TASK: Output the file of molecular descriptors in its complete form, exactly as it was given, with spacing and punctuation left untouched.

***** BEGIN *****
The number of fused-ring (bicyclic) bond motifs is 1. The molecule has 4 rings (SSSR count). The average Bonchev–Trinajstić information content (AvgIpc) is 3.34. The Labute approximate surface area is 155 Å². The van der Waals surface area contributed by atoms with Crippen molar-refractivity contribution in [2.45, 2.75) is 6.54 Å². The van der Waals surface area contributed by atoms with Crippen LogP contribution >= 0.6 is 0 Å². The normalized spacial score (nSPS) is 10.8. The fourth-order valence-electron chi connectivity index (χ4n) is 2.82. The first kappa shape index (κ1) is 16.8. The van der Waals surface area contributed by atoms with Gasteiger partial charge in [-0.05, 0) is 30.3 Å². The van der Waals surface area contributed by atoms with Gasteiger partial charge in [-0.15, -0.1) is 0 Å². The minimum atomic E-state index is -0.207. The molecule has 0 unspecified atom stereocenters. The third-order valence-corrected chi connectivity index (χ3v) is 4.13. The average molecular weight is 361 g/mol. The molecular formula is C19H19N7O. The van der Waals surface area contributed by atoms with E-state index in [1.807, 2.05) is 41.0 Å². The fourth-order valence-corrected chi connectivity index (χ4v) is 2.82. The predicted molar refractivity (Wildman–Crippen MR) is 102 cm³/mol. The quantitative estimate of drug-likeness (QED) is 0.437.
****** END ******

The number of fused-ring (bicyclic) bond motifs is 1. The molecule has 4 rings (SSSR count). The average Bonchev–Trinajstić information content (AvgIpc) is 3.34. The Labute approximate surface area is 155 Å². The van der Waals surface area contributed by atoms with Crippen molar-refractivity contribution in [2.45, 2.75) is 6.54 Å². The van der Waals surface area contributed by atoms with Crippen LogP contribution >= 0.6 is 0 Å². The normalized spacial score (nSPS) is 10.8. The fourth-order valence-electron chi connectivity index (χ4n) is 2.82. The first kappa shape index (κ1) is 16.8. The van der Waals surface area contributed by atoms with Gasteiger partial charge in [-0.05, 0) is 30.3 Å². The van der Waals surface area contributed by atoms with Gasteiger partial charge in [-0.15, -0.1) is 0 Å². The minimum atomic E-state index is -0.207. The molecule has 0 unspecified atom stereocenters. The third-order valence-corrected chi connectivity index (χ3v) is 4.13. The average molecular weight is 361 g/mol. The molecular formula is C19H19N7O. The van der Waals surface area contributed by atoms with E-state index in [1.807, 2.05) is 41.0 Å². The fourth-order valence-corrected chi connectivity index (χ4v) is 2.82. The predicted molar refractivity (Wildman–Crippen MR) is 102 cm³/mol. The quantitative estimate of drug-likeness (QED) is 0.437.